Associations with the First Battle of the Somme include the following:-
Captain Edward Wakefield
, who commissioned Waterbird
, accepted Lord Lonsdale’s invitation to form ‘C’ Company of the Lonsdale Battalion, Border Regiment. He raised and gave basic instruction to 4 platoons from the Kendal and Windermere district. Tragically, the Battalion was decimated at the Somme.
This obituary of Sergeant Gilbert Hogg, a C Company member, was chosen because of the amount of personal information available (the Westmorland Gazette, Kendal Library and Cumbria’s Museum of Military Life) and also following a visit made to his grave at Authuille. Letters from his Commanding Officer and Sergeant Major gave the date killed as 26 June 1916, in contrast to the headstone which is inscribed 22 June. [The Cross of Sacrifice behind is present in all cemeteries of the Commonwealth War Graves Commission which comprise more than 40 graves.]
Captain Arthur Wakefield, Edward’s brother, was a surgeon throughout World War 1, including from the last days of 1915 to 12 October 1916 at the Somme, and was mentioned in despatches in 1917. He served in the Royal Army Medical Corps and was attached to the 29th Casualty Clearing Station at Gézaincourt.
As President of the Fell & Rock Climbing Club, on 8 June 1924 at Great Gable, he spoke at the dedication ceremony of a tablet inscribed with the names of the 20 members killed in World War 1. One of those members was Second Lieutenant William Gross, who served in the Queen’s Royal Regiment (West Surrey), killed in action on 3 November 1916 on the Somme his name is included on the Thiepval Memorial to the Missing.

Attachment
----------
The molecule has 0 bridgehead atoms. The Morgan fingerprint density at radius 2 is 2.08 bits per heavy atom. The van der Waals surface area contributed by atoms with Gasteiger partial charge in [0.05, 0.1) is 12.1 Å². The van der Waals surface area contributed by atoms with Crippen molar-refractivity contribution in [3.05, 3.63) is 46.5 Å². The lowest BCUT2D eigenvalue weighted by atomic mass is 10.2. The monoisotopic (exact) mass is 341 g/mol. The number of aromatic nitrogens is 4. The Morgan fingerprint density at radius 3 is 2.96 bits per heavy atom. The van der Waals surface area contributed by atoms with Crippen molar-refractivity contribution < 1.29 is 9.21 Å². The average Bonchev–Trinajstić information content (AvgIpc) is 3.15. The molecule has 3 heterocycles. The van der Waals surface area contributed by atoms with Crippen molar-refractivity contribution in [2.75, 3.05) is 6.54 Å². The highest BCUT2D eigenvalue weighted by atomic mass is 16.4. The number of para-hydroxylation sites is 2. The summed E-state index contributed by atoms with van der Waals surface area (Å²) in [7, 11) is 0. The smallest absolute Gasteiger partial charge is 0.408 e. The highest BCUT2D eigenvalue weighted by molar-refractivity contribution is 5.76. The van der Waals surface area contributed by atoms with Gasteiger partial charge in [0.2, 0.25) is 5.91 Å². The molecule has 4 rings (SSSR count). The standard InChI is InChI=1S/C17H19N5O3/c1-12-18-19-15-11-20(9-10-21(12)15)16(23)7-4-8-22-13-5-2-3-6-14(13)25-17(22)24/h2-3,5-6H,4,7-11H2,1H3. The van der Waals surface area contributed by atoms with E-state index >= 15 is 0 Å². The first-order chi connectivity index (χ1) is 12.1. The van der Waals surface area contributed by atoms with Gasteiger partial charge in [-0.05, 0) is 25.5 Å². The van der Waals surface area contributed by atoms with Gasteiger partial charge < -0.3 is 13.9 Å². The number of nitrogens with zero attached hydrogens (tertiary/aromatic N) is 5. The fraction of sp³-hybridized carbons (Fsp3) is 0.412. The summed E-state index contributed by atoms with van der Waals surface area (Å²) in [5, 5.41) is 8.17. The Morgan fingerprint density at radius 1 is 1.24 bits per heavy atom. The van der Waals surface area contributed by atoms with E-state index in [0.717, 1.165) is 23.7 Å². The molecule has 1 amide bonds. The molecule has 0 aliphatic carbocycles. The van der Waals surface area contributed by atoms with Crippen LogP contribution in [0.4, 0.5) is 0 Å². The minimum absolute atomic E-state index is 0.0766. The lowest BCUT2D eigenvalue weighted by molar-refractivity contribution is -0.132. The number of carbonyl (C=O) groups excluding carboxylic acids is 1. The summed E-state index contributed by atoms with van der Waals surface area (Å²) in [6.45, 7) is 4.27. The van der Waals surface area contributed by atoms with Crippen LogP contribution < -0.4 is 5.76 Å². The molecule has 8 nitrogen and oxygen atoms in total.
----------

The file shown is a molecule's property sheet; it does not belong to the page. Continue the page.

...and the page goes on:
Lieutenant Donald Macaskie, from Laleham, Middlesex, began seaplane pilot training at Windermere in January 1915 at the age of 18 and obtained his Aviator’s Certificate there on 24 September.
At the outbreak of war, Macaskie had joined the Royal Naval Air Service. He was commissioned as a 2nd Lieutenant in the Royal Flying Corps (‘RFC’) from 2 October 1915.
Macaskie was posted from Dover to France with 23 Squadron. At 6:00 pm on 20 July 1916, he commenced a mission to Bapaume, flying a Royal Aircraft Factory F.E.2b with Second Lieutenant Charles Sandys-Thomas as observer. 1 hour and 20 minutes into the flight, he was shot in the right leg and arm whilst his aeroplane was hit in both petrol tanks during a ‘Fight with Fokker’. He made a forced landing near Albert, but lost his right leg.
During telephone conversations
with Macaskie’s mother, RFC Headquarters described him as ‘Missing’ and the location as being over Pozières, behind German lines. She was told that there was a chance of them being prisoners, and was hopeful ‘as the machines now were so good that even when damaged can land well’.
is of photos taken over Pozières on 20 July. – Australian War Memorial.
Reported as ‘Missing’, then ‘Prisoner of War’, he was interned at Château d’Oex but repatriated by the Red Cross via Bern, Switzerland.
Having returned home in September 1917, he was able to complete the log book entry which is shown at the top of this page.
– An item in The Westmorland Gazette of 15 July 1915, included ‘The Lonsdales’ Ordeal. A Bowness Lad’s Story‘. On Saturday morning at 7.30 the Lonsdales then advanced from the wood and as soon as they emerged they were met with a hurricane of machine-gun fire from three directions which mowed the lads down. The Colonel was the first to fall. We lost every officer, and we lost every sergeant in C company, except Sergt. Kissoek on the machine-gun section and Sergt. Shaw, Pioneer sergeant. I do not think that more than 15 Bowness lads escaped.